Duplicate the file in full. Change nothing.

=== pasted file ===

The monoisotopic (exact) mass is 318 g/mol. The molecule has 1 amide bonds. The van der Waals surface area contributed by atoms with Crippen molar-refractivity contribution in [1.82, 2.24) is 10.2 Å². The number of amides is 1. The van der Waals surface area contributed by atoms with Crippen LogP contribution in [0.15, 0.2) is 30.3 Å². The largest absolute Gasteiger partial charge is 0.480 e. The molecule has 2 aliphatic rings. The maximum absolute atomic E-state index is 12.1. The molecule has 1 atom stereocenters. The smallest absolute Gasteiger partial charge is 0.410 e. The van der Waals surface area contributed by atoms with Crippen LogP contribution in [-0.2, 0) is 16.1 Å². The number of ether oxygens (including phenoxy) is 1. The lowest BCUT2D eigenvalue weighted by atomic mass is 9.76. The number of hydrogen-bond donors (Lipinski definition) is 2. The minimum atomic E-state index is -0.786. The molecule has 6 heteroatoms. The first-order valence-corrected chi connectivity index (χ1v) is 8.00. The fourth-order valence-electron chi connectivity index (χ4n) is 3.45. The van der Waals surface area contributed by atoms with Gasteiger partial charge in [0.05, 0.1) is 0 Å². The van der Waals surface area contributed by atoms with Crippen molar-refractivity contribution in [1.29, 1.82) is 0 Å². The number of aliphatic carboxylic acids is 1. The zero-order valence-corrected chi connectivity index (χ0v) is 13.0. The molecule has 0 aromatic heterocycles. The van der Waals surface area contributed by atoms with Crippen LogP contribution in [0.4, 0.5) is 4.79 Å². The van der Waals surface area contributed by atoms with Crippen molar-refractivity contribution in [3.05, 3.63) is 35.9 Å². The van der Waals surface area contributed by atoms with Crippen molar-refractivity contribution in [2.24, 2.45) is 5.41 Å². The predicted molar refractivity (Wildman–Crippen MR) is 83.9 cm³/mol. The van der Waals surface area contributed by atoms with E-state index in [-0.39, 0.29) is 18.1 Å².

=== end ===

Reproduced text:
The monoisotopic (exact) mass is 318 g/mol. The molecule has 1 amide bonds. The van der Waals surface area contributed by atoms with Crippen molar-refractivity contribution in [1.82, 2.24) is 10.2 Å². The number of amides is 1. The van der Waals surface area contributed by atoms with Crippen LogP contribution in [0.15, 0.2) is 30.3 Å². The largest absolute Gasteiger partial charge is 0.480 e. The molecule has 2 aliphatic rings. The maximum absolute atomic E-state index is 12.1. The molecule has 1 atom stereocenters. The smallest absolute Gasteiger partial charge is 0.410 e. The van der Waals surface area contributed by atoms with Crippen LogP contribution in [-0.2, 0) is 16.1 Å². The number of ether oxygens (including phenoxy) is 1. The lowest BCUT2D eigenvalue weighted by atomic mass is 9.76. The number of hydrogen-bond donors (Lipinski definition) is 2. The minimum atomic E-state index is -0.786. The molecule has 6 heteroatoms. The first-order valence-corrected chi connectivity index (χ1v) is 8.00. The fourth-order valence-electron chi connectivity index (χ4n) is 3.45. The van der Waals surface area contributed by atoms with Gasteiger partial charge in [0.05, 0.1) is 0 Å². The van der Waals surface area contributed by atoms with Crippen molar-refractivity contribution in [1.29, 1.82) is 0 Å². The number of aliphatic carboxylic acids is 1. The zero-order valence-corrected chi connectivity index (χ0v) is 13.0. The molecule has 0 aromatic heterocycles. The van der Waals surface area contributed by atoms with Crippen LogP contribution in [0.4, 0.5) is 4.79 Å². The van der Waals surface area contributed by atoms with Crippen molar-refractivity contribution in [3.05, 3.63) is 35.9 Å². The van der Waals surface area contributed by atoms with Crippen molar-refractivity contribution in [2.24, 2.45) is 5.41 Å². The predicted molar refractivity (Wildman–Crippen MR) is 83.9 cm³/mol. The van der Waals surface area contributed by atoms with E-state index in [-0.39, 0.29) is 18.1 Å².